Donald Trump can't talk this away: The self-proclaimed billionaire is no philanthropist

A new Washington Post investigation finds the GOP nominee has donated less than $10K over the last seven years

Published June 29, 2016 9:00AM (EDT)

Donald Trump delivers a campaign speech about national security in Manchester, New Hampshire, June 13, 2016.   (Reuters/Brian Snyder)
Donald Trump delivers a campaign speech about national security in Manchester, New Hampshire, June 13, 2016. (Reuters/Brian Snyder)

This article originally appeared on AlterNet.


Recently, Donald Trump got into hot water after the media pressed him about money he claimed to have raised for veterans. The GOP presidential nominee previously said he raised nearly $6 million—$1 million of it from his own coffers—for veterans’ groups, but a full four months later not a dollar had been sent, the Washington Post discovered, so they called him on it. Trump responded by holding a press conference during which he insulted members of the media and banned the Washington Post from future campaign events. He also finally, begrudgingly, cut a check for the veterans’ groups. Then he complained he was the victim in the situation.

“Instead of being like, Thank you very much, Mr. Trump, or Trump did a good job, everyone’s saying, Who got it, who got it, who got it?" Trump said during a news conference at Trump Tower. “And you make me look very bad. I have never received such bad publicity for doing such a good job.”

Pretty much since he became a media figure, Trump has talked a massive game about his charitable giving. Billionaires are not generally known for their humility, so if the guy wants to boast about how generous he is, it might be a minor price to pay for all the good causes he’s supported. Except that a new Washington Post report finds, despite all his bragging, Trump barely gives out any money at all. In fact, over the last seven years, the alleged billionaire has donated less $10,000.

The Post notes that over the last decade and a half, Trump has claimed he would pony up money from his various ventures—including “The Apprentice,” Trump vodka, Trump University and more—to worthwhile charities. “If he honored all those pledges,” the Post writes, “Trump’s gifts to charity would have topped $8.5 million.”

Instead, Trump has only given $2.8 million to his own foundation, and the last time the Post could find any record of his giving to the organization was back in 2008. Since Trump won’t release his taxes, which would offer proof of any personal charitable giving, the Post decided to do some digging on its own. Looking back at Trump’s record of giving since the late 1980s, the paper found a pattern of philanthropic promises that went totally unfulfilled.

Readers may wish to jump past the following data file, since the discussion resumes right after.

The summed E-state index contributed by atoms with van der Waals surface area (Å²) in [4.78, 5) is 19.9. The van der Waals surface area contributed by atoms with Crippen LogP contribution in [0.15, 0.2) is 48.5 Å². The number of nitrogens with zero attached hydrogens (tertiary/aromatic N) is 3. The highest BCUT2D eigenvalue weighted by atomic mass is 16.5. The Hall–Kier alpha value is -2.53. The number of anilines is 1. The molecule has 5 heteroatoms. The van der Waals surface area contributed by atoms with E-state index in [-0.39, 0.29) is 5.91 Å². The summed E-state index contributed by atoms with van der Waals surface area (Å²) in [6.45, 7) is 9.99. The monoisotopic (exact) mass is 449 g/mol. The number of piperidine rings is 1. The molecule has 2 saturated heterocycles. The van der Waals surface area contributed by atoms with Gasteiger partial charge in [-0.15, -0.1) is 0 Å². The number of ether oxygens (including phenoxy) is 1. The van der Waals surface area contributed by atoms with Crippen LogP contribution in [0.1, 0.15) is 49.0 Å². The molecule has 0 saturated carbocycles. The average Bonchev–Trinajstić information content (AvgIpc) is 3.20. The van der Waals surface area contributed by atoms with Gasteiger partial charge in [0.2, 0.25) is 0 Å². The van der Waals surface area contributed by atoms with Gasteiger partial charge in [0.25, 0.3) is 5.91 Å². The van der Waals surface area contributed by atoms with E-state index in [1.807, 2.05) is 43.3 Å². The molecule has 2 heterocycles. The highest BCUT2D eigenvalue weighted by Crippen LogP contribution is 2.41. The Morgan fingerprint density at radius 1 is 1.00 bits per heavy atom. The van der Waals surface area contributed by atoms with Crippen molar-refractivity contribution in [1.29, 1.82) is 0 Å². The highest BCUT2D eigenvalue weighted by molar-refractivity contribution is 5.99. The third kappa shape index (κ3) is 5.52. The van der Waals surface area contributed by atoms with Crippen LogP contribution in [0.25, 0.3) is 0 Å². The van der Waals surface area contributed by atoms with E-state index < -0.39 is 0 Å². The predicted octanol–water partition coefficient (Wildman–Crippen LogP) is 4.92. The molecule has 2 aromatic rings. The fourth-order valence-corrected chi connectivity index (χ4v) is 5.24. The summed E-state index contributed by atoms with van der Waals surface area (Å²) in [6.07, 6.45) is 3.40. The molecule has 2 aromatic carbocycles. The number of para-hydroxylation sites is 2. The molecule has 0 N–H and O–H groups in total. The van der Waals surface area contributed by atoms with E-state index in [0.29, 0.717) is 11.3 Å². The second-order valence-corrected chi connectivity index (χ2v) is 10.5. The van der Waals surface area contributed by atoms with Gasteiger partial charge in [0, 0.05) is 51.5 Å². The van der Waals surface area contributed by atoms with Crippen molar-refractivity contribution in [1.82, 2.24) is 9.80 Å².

In the 1980s, Trump pledged to give away royalties from his first book to fight AIDS and multiple sclerosis. But he gave less to those causes than he did to his older daughter’s ballet school.

In recent years, Trump’s follow-through on his promises has been seemingly nonexistent.

The Post contacted 167 charities searching for evidence of personal gifts from Trump in the period between 2008 and this May. The Post sought out charities that had some link to Trump, either because he had given them his foundation’s money, appeared at their charity galas or praised them publicly.

The search turned up just one donation in that period — a 2009 gift of between $5,000 and $9,999 to the Police Athletic League of New York City.

As the Post notes, when coupled with the $1 million Trump finally coughed up for vets recently, that brings his charity donations to $3.8 million since 2001. For a guy who talks endlessly about his generosity, that pales in comparison to the amount of philanthropic giving from more tight-lipped wealthy donors, such as, “hedge fund titan Stanley Druckenmiller, just behind Trump on Forbes’s rankings of net worth, gave $120 million to his foundation in 2013 alone.” In fact, Prince probably gave out more money in just the last few years than Trump has given in 15 years.

(h/t WaPo)

By Kali Holloway

Kali Holloway is the senior director of Make It Right, a project of the Independent Media Institute. She co-curated the Metropolitan Museum of Art’s MetLiveArts 2017 summer performance and film series, “Theater of the Resist.” She previously worked on the HBO documentary Southern Rites, PBS documentary The New Public and Emmy-nominated film Brooklyn Castle, and Outreach Consultant on the award-winning documentary The New Black. Her writing has appeared in AlterNet, Salon, the Guardian, TIME, the Huffington Post, the National Memo, and numerous other outlets.

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